R1 =

R in. per min F psi

The formula for a good sensitivity setting may then be written

Sensitivity = 1 psi per in. R1L

The ultimate sensitivity will be about twice as great

Su = 2 psi per in. R 1L

At the ultimate sensitivity, the period of oscillation is about 4L min, increasing to about 4.6L as the sensitivity is lowered to one half the ultimate. An approximate description of the characteristics of a process is given by values,-of the two quantities unit reaction rate and lag. True, these two are only a rough measure of the entire reaction curve, telling nothing about its shape before and after the point of inflection, but they give enough of the story to allow a prediction not only, of optimum sensitivity and period of oscillation but of optimum reset rate and pre-act time settings as well. It should be kept clearly in mind that the controller settings are determined from the reaction curve caused by an outputpressure change (control-valve-position change) and not by the reaction curve which is caused by a load change. Reset-Rate Determination From Reaction Curve. Since the period of oscillation at the ultimate sensitivity proves to be 4 times the lag. A substitution of 4 L for Pu in previous equations for optimum reset rate gives an equation expressing this reset rate in terms of lag. For a controller with proportional and automatic-reset responses, the optimum settings become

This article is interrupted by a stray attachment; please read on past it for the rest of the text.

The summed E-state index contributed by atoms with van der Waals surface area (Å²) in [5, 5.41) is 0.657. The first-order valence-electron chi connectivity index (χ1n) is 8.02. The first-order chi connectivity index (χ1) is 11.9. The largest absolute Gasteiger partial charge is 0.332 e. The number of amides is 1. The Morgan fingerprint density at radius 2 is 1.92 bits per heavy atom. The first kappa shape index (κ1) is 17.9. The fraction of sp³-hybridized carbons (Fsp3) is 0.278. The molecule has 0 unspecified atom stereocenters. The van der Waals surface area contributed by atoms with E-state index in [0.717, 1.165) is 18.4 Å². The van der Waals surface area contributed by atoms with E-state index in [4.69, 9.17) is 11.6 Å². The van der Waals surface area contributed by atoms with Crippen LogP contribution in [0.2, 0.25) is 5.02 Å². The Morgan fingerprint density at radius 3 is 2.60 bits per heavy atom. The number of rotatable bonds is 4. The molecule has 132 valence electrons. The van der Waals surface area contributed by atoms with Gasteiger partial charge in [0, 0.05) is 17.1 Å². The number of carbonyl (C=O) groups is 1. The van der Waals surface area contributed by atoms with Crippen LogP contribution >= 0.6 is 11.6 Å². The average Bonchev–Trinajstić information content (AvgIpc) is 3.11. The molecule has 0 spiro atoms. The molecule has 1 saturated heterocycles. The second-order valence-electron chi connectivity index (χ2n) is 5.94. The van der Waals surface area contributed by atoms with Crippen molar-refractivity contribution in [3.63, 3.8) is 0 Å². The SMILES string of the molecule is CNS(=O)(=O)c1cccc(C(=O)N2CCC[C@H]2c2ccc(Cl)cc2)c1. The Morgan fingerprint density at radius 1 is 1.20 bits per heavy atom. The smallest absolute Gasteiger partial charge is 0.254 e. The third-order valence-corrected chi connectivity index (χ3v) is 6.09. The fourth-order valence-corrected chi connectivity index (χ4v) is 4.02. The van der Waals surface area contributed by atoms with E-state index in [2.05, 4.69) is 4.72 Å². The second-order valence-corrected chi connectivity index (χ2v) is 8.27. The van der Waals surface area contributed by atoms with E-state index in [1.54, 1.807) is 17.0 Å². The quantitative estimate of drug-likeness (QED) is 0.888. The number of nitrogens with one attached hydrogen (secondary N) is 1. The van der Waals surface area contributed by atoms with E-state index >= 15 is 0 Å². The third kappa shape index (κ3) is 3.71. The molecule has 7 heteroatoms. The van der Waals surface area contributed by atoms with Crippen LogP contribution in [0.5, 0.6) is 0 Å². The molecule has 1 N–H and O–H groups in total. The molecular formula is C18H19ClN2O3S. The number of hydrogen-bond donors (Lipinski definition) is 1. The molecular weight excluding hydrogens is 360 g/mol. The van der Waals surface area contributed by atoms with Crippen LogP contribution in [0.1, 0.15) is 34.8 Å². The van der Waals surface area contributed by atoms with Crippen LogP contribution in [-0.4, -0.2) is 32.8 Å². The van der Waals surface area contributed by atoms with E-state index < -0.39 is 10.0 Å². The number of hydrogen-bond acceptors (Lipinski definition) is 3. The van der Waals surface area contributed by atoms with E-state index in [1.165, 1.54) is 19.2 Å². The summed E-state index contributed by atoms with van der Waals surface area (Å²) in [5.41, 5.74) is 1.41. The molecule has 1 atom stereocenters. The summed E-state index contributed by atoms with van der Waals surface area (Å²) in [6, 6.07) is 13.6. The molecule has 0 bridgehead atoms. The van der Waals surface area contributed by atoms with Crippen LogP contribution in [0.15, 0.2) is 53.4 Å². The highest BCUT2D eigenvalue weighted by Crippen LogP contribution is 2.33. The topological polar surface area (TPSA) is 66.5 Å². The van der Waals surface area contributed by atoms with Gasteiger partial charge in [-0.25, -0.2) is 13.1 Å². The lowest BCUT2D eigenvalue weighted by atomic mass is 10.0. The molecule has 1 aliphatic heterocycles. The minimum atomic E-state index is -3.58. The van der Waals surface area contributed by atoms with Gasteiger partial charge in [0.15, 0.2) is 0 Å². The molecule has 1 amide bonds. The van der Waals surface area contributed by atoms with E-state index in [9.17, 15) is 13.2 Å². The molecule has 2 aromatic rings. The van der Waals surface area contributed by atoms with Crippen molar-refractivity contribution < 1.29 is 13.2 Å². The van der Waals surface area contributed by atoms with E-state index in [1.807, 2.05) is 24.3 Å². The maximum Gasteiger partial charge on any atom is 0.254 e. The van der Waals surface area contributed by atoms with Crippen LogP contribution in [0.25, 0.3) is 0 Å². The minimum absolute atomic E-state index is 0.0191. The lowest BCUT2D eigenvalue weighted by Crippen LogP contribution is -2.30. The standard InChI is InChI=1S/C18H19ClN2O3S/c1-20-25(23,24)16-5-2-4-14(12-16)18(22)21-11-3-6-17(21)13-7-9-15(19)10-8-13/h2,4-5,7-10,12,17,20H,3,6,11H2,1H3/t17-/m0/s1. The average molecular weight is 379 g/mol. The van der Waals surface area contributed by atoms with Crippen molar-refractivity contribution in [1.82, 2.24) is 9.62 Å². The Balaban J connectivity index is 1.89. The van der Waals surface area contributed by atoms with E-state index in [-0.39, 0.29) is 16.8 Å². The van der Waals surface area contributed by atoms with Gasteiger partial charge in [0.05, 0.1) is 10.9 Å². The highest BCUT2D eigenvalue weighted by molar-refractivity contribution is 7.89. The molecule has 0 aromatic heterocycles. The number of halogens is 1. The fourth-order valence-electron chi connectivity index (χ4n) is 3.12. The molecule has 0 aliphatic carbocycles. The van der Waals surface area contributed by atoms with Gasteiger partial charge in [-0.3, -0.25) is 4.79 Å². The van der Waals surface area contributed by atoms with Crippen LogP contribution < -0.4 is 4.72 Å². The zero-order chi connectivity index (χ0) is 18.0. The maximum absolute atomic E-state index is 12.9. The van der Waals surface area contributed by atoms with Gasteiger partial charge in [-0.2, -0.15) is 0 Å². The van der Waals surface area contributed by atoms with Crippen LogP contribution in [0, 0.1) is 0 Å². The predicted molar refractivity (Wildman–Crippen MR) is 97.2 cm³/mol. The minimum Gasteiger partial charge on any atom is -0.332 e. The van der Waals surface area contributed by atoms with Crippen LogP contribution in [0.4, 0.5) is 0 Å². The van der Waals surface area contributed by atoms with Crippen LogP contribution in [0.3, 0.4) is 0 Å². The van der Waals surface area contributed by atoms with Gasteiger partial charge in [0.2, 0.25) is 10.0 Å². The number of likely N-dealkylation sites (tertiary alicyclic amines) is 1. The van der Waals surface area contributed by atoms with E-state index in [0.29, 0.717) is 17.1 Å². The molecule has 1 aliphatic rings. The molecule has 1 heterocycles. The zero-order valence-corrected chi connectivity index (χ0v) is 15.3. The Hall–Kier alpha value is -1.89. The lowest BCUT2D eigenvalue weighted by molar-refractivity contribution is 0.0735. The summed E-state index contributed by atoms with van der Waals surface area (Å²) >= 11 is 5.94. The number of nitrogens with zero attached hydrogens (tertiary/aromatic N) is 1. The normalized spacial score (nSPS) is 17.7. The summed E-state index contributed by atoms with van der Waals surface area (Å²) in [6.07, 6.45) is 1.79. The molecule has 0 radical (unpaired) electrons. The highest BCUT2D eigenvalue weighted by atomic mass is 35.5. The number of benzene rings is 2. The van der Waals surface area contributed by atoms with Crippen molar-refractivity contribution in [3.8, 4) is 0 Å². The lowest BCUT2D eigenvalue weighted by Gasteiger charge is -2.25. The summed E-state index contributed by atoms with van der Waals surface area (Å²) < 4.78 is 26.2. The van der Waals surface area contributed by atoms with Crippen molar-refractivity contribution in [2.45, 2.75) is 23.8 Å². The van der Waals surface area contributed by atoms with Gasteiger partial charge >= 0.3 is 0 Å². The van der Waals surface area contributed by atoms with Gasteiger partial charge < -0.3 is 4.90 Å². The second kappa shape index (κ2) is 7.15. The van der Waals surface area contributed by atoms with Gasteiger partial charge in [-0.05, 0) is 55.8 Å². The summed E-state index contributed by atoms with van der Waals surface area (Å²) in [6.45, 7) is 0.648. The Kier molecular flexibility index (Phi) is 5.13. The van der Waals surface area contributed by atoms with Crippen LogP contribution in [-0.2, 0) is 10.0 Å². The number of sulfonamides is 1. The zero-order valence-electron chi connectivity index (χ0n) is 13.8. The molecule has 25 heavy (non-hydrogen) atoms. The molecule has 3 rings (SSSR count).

Two characteristics of the reaction curve are used to fix the proportional-response sensitivity. The "reaction rate" (R), i.e., the maximum rate at which the pen moves occurs at the point of inflection in the reaction curve. A line drawn tangent to this point intersects the initial pen position a certain length of time after the change in valve position. This time we will call the "lag" (L) of our control circuit, The optimum setting of sensitivity for a controller is inversely related to the product of' R and L, determined from the reaction curve. If the tangent line is projected until it intersects the vertical axis, the product RL is graphically determined, as shown in Fig. 8. Good control is generally obtained when proportional-response sensitivity is so adjusted that a pen movement of RL in. gives a pressure change of F psi. On the reaction curve of Fig. 8, a 1.7 psi valve change was made so the optimum sensitivity setting is approximately Sensitivity = F psi per in. RL Where R = 1.7 in. per min L = 0.2 min RL = 0.34 in. F = 1.7 psi The predicted sensitivity of 1. 7/0-34 or 5 psi per in. gave curves Fig. 1(f) and Fig. 3(d). These curves were previously selected as giving good stability, that is, an amplitude ratio of approximately 0.25. Unit Reaction Rate. No justification has been given for calling the distance L on the reaction curve the lag of the process, but there appears to be a good reason. On most processes, reaction curves, caused by different valve-pressure changes F, are similar in shape, differing only in the value of R, that is, the reaction rate caused by a 1 psi change is about twice as great as that from a 0.5 psi change, but the intersected distance L remains constant regardless of F. When taking a reaction curve, it is sometimes necessary to make F quite small, in order to prevent undue disturbance to the process being tested. The resulting reaction rate is then converted to a "unit reaction rate" (R1), that which would be caused by 1 psi pressure change on the control valve. This is done by dividing the reaction rate found by F